The world is a more dangerous place following events in Iraq last week. In a move that has been widely condemned as “reckless”, the US President assassinated both Quasem Soleimani, Commander of Iran’s Quds Force, and Abu Mahdi Al-Muhandis, a leader of the Iraqi Hashd al-Shaabi (PMF). The assassination of Soleimani in particular was not the US’s first aggression against Iran – and it does not take a ground invasion of troops to make it a war. Trump’s withdrawal from the Joint Comprehensive Plan of Action (the Iran nuclear deal) began the warpath.
Now, after months of imposing secondary sanctions which have pushed the Iranian economy to the brink, Trump is ramping up the pressure on European nations to do the same, while imposing an almost complete economic embargo – including sanctions on all Iranian imports, financial institutions and on companies doing business with Iran or with other companies or countries that do.
The result of this action is that the cost of meat and vegetables has more than doubled, with a shortage of necessities like nappies. These sanctions, designed to destabilise the country and force regime change, are also a form of economic warfare. Not necessarily a bloodless one, either – starving a nation is no more humane than bombing them.
We should also be wary of an escalation of war in places where the US and its allies Saudi Arabia and Israel are essentially already at war with Iran. For example in Yemen, where nearly 100,000 have already died and another three million displaced.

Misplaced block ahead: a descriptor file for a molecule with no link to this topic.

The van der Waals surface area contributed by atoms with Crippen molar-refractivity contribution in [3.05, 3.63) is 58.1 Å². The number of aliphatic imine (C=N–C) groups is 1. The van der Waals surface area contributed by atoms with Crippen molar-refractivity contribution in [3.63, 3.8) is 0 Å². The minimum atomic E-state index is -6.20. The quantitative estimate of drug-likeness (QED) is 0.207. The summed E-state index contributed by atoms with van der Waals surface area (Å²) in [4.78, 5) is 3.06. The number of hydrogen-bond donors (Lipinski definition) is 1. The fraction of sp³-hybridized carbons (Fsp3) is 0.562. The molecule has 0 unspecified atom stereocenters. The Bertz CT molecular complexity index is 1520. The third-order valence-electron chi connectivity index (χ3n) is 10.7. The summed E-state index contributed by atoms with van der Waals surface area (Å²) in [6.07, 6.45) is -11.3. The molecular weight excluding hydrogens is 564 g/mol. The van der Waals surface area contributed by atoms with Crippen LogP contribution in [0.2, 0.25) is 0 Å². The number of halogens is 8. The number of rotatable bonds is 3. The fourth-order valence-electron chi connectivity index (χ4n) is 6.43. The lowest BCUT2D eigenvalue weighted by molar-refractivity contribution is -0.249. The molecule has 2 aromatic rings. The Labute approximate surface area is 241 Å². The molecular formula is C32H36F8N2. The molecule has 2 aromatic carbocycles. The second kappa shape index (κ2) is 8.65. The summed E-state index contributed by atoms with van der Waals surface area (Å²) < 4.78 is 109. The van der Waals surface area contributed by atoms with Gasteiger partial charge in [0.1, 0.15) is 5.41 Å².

Trump undoubtedly sees this aggression as a muscle-flex strategy to bolster his 2020 re-election bid. Boris Johnson, likely without his own electoral fate to worry about for some time, will be more concerned about US-UK relations in the context of EU withdrawal trade arrangements.
What has our own government’s response been so far? Boris Johnson has justified the assassination and not ruled out support for a full-scale war. UK Foreign Secretary Dominic Raab has met with Mike Pompeo – the hawkish US Secretary of State – in Washington. This came after already placing warships, helicopters and troops on standby for deployment to Iraq – troops who would join the 400 British troops already there.
We must not allow our own government to play to the tune of US warmongers Trump and Pompeo. Labour members have a role to play in bolstering opposition among the wider public. The response by leading figures in the Labour Party has been, on the whole, reassuring – but only a minority of Labour’s MPs have any history in the anti-war movements.
We need Labour members to help mount a public campaign to demonstrate the weight of opposition against our own Government joining or supporting any further US war with Iran. As one of the six signatories of the JCPOA, our country has a duty to do all it can to revive the deal in order to de-escalate.
We can help play a role in resisting a war by attending events and protests, passing motions and joining Stop the War, which is co-ordinating activity – just as it did in 2003 against the invasion of Iraq. The majority of people in this country are not in favour of military intervention: it’s over to us to voice that feeling.
Join the demonstrations
Demonstrations are being held on Saturday in Chesterfield, Harrogate, Manchester, Newcastle, Liverpool, London and Bristol; on Sunday in Bradford; and on the following Saturday in Swansea, Canterbury and Warrington. A full list can be found here. The London protest will be addressed by Jeremy Corbyn, in his first rally speech since the election.
Pass the motion
A model motion is available here which can be submitted to your union or Labour branch or CLP.
Organise a meeting
Consider organising a meeting to discuss the situation within your local area: reaching out to people concerned by the prospect of a war will help grow local Labour networks, allow people to feel more informed and able to take action in other ways. Stop the War can advise and suggest speakers for meetings.